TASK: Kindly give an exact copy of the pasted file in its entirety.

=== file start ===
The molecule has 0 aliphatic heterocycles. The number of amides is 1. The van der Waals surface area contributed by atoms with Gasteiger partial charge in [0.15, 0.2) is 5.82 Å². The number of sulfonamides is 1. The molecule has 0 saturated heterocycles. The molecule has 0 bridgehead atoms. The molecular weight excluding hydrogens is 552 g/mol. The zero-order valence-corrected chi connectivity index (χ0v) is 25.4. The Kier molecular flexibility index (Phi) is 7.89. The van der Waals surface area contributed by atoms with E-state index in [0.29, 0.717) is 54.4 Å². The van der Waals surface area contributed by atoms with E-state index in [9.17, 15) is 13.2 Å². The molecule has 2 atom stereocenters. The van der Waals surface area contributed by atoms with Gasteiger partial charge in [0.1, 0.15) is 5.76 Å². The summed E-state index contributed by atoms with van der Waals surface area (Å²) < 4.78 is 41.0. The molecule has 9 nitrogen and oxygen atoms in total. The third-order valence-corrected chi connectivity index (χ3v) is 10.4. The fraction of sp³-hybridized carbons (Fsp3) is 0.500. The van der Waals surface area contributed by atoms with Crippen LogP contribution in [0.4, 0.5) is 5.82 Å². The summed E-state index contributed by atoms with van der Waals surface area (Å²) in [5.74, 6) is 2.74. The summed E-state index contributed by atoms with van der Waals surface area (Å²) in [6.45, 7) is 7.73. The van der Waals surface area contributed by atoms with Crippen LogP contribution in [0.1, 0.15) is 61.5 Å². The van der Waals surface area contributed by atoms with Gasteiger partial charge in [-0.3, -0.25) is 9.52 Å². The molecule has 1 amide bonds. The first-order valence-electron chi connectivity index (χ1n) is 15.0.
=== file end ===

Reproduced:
The molecule has 0 aliphatic heterocycles. The number of amides is 1. The van der Waals surface area contributed by atoms with Gasteiger partial charge in [0.15, 0.2) is 5.82 Å². The number of sulfonamides is 1. The molecule has 0 saturated heterocycles. The molecule has 0 bridgehead atoms. The molecular weight excluding hydrogens is 552 g/mol. The zero-order valence-corrected chi connectivity index (χ0v) is 25.4. The Kier molecular flexibility index (Phi) is 7.89. The van der Waals surface area contributed by atoms with E-state index in [0.29, 0.717) is 54.4 Å². The van der Waals surface area contributed by atoms with E-state index in [9.17, 15) is 13.2 Å². The molecule has 2 atom stereocenters. The van der Waals surface area contributed by atoms with Gasteiger partial charge in [0.1, 0.15) is 5.76 Å². The summed E-state index contributed by atoms with van der Waals surface area (Å²) < 4.78 is 41.0. The molecule has 9 nitrogen and oxygen atoms in total. The third-order valence-corrected chi connectivity index (χ3v) is 10.4. The fraction of sp³-hybridized carbons (Fsp3) is 0.500. The van der Waals surface area contributed by atoms with Crippen LogP contribution in [0.4, 0.5) is 5.82 Å². The summed E-state index contributed by atoms with van der Waals surface area (Å²) in [5.74, 6) is 2.74. The summed E-state index contributed by atoms with van der Waals surface area (Å²) in [6.45, 7) is 7.73. The van der Waals surface area contributed by atoms with Crippen LogP contribution in [0.1, 0.15) is 61.5 Å². The van der Waals surface area contributed by atoms with Gasteiger partial charge in [-0.3, -0.25) is 9.52 Å². The molecule has 1 amide bonds. The first-order valence-electron chi connectivity index (χ1n) is 15.0.